When Virginia couples divorce, their finances often suffer. This is because they have had to divide their assets, pay off debts and establish separate households. In some cases, it may become necessary for one of the parties to seek relief from overwhelming debt through bankruptcy.
In many cases, an individual who is employed and owns some assets, such as a car or home, may opt to file for Chapter 13 bankruptcy as a way of managing their debt. In Chapter 13, the debtor can keep his or her property but must complete a court-approved debt repayment plan that lasts three or five years. At the end of repayment, the court discharges any remaining eligible debt.
Some debts cannot be discharged in bankruptcy, however, and these include spousal and child support payments. During the Chapter 13 process, the court will examine the repayment plan to determine whether maintenance obligations are addressed. If an adequate provision is not made for making payments, the court may lift the automatic stay on the collection of backing current support payments. After the plan has been completed, the debtor will still be obligated to make support payments in accordance with the divorce settlement agreement.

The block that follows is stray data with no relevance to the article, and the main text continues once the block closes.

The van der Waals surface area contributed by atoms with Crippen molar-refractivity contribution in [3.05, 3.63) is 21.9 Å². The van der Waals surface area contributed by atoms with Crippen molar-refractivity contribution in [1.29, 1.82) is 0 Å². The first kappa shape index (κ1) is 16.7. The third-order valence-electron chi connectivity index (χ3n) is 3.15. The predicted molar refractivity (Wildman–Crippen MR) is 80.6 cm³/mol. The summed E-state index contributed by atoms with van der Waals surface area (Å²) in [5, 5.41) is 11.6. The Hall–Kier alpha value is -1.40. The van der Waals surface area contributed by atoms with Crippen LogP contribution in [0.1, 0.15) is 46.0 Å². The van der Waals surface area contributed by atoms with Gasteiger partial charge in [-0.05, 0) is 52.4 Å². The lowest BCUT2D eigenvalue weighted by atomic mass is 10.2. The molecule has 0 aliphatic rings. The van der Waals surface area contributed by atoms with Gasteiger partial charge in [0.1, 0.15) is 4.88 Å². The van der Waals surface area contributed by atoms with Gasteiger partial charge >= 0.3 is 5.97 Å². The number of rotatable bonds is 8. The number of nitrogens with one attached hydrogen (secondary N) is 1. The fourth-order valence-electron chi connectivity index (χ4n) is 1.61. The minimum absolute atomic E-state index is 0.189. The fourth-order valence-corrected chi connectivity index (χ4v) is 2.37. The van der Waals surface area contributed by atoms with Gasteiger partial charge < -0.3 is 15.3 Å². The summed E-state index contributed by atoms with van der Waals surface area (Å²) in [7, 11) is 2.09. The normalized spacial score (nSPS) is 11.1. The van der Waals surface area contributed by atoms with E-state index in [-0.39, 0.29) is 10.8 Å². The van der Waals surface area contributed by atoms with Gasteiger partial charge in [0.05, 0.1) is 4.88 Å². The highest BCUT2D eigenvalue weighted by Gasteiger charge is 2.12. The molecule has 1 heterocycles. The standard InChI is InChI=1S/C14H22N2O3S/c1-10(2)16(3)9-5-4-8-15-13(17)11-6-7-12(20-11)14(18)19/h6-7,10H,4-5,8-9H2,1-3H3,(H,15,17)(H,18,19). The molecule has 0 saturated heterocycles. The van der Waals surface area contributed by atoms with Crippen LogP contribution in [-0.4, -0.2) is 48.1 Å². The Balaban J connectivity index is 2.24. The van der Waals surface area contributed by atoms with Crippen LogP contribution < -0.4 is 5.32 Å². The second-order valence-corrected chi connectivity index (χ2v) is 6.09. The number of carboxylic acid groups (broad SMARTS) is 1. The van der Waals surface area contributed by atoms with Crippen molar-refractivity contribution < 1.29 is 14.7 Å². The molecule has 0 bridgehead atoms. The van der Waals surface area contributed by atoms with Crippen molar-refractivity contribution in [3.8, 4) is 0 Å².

The fact that bankruptcy cannot eliminate support payment obligations does not mean that it doesn’t have advantages for divorced individuals. Other financial obligations, such as credit card debt and medical debt can be reduced or eliminated through bankruptcy. In addition, filing for bankruptcy can stop creditor harassment. An attorney can outline other advantages while explaining the eligibility requirements associated with both Chapter 7 and Chapter 13.